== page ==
Hauling freight across any mode of transport can be split into two distinct types of transactions – the fixed-rate contract and the spot market. Fixed-rate contracts give shippers guaranteed capacity for their volume, many weeks or even months in advance. From the carrier’s perspective, while such contracts come at the expense of a slight markdown in hauling rates, fixed-rate contracts provide greater stability to their hauling operations.
Conversely, the spot market, as its name suggests is a contract that is fixed on the spot, making volumes and hauling rates erratic based on the day’s supply and demand – a situation that when it occurs, one party or the other will be unhappy about (either because as a shipper they are paying a high price, or as a carrier they are taking a load at too low a price).
But not all shippers can get into fixed-rate contracts, because traditionally, they have been reserved for large shippers and retailers who typically ship in volume on a regular basis, thus shutting out small- and mid-tier shippers that ship lower volumes and/or ship on an irregular basis.
Shippabo, a cloud-based supply chain management company, is disrupting this by allowing its clients who consistently ship anything above a couple of hundred containers to get fixed-rate contracts through its platform. “It is really challenging for smaller shippers to get a contract that is competitive. And it is hard for these shippers to manage such big contracts as they lack a back office that can manage such a large contract,” said Nina Luu, the CEO and co-founder of Shippabo.
One of the reasons shippers look for a fixed-rate contract is so that they can have some predictability in capacity – guaranteed space that would help them pre-book containers, as opposed to waiting for the spot market to be updated at the last minute.
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“Shippabo helps aggregate the volumes from smaller clients and provides them a competitive rate as they would if they are buying large capacity,” said Luu. “And we also provide them with a platform that manages and pre-books containers for them. They can see the contract rate and decide on how to allocate and utilize the contract efficiently.”
Luu explained that ocean carriers usually have two parties to service – the shippers and the freight forwarders. Typically, carriers look to sign a portion of their business on some form of fixed contracts to ensure their costs are covered, and then sell the remaining capacity on the spot market. In the event that the spot market taking up a larger share of their business, it would make it harder for carriers to manage their capacity, driving prices up due to volatility.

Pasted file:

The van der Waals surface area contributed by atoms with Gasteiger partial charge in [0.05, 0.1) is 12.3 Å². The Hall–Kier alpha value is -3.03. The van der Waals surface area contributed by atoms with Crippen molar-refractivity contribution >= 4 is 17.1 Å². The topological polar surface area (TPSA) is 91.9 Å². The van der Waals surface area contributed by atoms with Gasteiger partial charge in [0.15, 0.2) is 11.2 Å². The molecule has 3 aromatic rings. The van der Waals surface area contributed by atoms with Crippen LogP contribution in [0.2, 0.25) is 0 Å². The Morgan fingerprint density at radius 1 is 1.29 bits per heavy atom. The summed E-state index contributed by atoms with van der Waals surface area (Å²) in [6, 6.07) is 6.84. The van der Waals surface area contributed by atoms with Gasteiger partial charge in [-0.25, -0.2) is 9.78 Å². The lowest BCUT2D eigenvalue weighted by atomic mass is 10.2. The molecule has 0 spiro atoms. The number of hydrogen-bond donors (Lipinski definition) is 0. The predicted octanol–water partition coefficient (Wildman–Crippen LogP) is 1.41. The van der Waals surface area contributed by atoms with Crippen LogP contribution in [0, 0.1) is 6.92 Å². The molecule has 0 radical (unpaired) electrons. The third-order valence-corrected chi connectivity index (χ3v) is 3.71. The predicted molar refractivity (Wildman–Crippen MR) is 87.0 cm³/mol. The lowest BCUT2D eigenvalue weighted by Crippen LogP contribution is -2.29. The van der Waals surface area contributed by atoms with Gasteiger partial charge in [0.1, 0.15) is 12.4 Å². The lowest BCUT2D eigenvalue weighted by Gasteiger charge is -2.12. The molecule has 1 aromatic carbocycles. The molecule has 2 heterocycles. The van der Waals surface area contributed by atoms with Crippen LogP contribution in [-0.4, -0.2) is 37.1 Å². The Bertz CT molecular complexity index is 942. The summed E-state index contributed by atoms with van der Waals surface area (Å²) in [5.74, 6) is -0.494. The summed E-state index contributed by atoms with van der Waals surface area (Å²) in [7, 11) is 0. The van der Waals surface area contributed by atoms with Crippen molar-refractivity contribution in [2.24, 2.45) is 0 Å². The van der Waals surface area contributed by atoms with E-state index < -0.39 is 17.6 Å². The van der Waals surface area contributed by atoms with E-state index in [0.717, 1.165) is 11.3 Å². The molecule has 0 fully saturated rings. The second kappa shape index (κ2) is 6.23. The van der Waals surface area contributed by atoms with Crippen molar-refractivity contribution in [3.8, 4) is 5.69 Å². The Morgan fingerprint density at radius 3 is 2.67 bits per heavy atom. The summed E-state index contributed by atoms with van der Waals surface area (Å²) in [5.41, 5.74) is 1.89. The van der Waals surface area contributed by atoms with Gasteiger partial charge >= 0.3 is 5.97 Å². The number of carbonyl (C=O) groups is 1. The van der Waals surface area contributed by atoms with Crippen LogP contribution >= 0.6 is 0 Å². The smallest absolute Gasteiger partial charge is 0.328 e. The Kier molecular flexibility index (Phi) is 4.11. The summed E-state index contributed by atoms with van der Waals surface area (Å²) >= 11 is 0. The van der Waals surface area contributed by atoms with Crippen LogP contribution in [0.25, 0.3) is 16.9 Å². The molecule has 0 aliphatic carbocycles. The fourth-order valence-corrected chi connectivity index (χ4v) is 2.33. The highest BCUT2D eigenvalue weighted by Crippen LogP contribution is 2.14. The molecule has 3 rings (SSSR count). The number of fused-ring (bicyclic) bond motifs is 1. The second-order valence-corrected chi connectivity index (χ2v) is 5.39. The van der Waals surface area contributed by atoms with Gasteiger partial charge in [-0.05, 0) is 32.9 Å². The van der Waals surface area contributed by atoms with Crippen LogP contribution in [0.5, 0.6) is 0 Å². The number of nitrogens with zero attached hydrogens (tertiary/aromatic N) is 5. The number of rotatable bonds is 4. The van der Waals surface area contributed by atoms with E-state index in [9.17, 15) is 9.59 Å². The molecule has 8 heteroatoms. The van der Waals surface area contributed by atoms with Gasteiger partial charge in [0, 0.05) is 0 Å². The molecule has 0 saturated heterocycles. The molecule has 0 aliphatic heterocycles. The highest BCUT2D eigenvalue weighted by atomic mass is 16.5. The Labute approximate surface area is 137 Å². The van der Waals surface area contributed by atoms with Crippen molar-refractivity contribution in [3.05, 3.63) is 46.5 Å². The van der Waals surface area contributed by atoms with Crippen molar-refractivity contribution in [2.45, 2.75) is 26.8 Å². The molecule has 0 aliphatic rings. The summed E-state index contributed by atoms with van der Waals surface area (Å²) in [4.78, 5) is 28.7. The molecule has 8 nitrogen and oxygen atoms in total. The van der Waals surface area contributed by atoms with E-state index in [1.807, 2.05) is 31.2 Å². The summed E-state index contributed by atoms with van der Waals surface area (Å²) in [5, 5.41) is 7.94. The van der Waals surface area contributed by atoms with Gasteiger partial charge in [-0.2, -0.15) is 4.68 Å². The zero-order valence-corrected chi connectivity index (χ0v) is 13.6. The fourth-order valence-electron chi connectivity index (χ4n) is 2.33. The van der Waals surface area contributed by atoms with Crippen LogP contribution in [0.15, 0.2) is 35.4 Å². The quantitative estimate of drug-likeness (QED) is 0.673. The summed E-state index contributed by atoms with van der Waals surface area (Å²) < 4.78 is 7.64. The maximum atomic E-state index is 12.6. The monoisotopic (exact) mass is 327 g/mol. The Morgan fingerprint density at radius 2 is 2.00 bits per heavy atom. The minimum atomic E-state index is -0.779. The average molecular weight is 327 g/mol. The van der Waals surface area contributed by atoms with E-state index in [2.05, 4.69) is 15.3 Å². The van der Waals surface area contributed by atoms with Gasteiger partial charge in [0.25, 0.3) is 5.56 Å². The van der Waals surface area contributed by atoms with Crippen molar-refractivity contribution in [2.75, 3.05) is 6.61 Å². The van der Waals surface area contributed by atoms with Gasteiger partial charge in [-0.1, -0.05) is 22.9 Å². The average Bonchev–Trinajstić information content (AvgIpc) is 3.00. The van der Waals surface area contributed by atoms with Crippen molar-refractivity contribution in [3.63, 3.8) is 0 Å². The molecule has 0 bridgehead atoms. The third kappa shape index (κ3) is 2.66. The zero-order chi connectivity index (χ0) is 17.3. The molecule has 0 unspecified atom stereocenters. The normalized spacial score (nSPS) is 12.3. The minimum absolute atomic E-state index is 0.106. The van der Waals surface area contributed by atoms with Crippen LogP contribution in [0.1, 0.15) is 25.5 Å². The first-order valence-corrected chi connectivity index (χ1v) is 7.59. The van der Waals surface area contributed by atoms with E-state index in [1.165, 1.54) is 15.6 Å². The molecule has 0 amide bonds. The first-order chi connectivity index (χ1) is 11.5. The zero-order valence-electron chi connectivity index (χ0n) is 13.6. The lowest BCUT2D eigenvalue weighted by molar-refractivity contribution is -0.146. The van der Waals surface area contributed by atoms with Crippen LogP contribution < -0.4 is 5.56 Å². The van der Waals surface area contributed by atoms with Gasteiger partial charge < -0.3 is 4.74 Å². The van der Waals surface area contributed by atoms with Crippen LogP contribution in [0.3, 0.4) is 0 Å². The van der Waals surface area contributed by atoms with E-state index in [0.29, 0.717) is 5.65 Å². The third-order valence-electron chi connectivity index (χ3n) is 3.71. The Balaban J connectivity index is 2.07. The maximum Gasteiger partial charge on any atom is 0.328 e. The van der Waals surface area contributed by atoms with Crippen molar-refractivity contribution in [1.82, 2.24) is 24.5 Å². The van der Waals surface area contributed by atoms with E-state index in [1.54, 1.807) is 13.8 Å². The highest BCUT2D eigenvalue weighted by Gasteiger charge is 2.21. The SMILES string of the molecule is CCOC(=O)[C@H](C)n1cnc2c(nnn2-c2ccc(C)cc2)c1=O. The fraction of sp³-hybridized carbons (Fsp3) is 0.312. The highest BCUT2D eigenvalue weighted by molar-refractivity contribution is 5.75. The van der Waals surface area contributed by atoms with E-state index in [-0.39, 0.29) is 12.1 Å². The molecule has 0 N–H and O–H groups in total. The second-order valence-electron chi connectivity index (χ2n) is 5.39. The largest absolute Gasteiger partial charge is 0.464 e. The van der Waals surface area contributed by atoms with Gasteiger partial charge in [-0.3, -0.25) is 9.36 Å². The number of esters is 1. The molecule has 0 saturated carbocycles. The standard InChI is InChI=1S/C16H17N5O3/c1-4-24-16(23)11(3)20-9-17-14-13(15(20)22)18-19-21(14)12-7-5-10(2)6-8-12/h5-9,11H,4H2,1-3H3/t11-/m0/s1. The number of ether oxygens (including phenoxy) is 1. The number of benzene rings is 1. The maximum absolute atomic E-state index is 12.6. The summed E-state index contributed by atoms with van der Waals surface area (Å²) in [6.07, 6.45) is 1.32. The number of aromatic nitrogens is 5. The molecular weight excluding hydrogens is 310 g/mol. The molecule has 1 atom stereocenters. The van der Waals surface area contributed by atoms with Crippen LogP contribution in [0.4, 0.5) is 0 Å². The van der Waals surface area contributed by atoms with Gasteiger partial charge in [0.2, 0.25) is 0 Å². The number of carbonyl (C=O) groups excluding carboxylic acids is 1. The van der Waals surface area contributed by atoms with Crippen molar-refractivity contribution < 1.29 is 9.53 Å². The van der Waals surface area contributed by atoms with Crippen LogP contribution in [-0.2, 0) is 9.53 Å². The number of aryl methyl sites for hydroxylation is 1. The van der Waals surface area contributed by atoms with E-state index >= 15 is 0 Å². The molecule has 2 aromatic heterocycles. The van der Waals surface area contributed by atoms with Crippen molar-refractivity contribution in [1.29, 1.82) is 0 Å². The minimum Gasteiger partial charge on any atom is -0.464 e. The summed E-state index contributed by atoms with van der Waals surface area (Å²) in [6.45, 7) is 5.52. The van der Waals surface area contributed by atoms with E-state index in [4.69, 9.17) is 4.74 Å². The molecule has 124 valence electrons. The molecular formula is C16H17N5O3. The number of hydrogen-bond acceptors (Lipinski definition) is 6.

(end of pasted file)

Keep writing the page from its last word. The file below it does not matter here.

“This is because there’s no real-time visibility into the booking that is happening on the spot. For instance, let us consider a carrier that has a volume of 15,000 containers and of which they only have 3,000 on a fixed contract, while playing the rest on the spot market. If one of their vessels gets filled up to 60 percent, while the other vessel gets filled to 110 percent, they end up losing revenue,” said Luu. “The ability to be able to get more fixed contracts to ensure they have a better way to manage pricing on the spot is what allows them to be more profitable in the first place.”
Luu was quick to mention that Shippabo’s new feature is not revolutionizing the segment itself, but is providing a unique way for smaller shippers to get into fixed-rate contracts. “My expectation is for people to pre-book containers, because when they don’t have to worry about pricing and some form of guarantee, then they can actually focus on growing and putting process automation into their shipments,” she said.
Apart from securing a fixed-rate contract, shippers are able to manage all their containers spread across different international cargo vessels through the Shippabo system and track all of them. Luu mentioned that shippers can track their containers through the platform even if they did not move their cargo through Shippabo.
“Our goal is to provide stability for the entire market. Everyone understands that there’s a need for different types of players to create a robust supply chain. We want to provide visibility for our clients, while also bringing stability to ocean carriers by offering them a way to receive booking directly from us with exact schedules,” said Luu. “This allows them to add a map and identify the capacity available on each ship, which gives them greater control, even over the spot market.”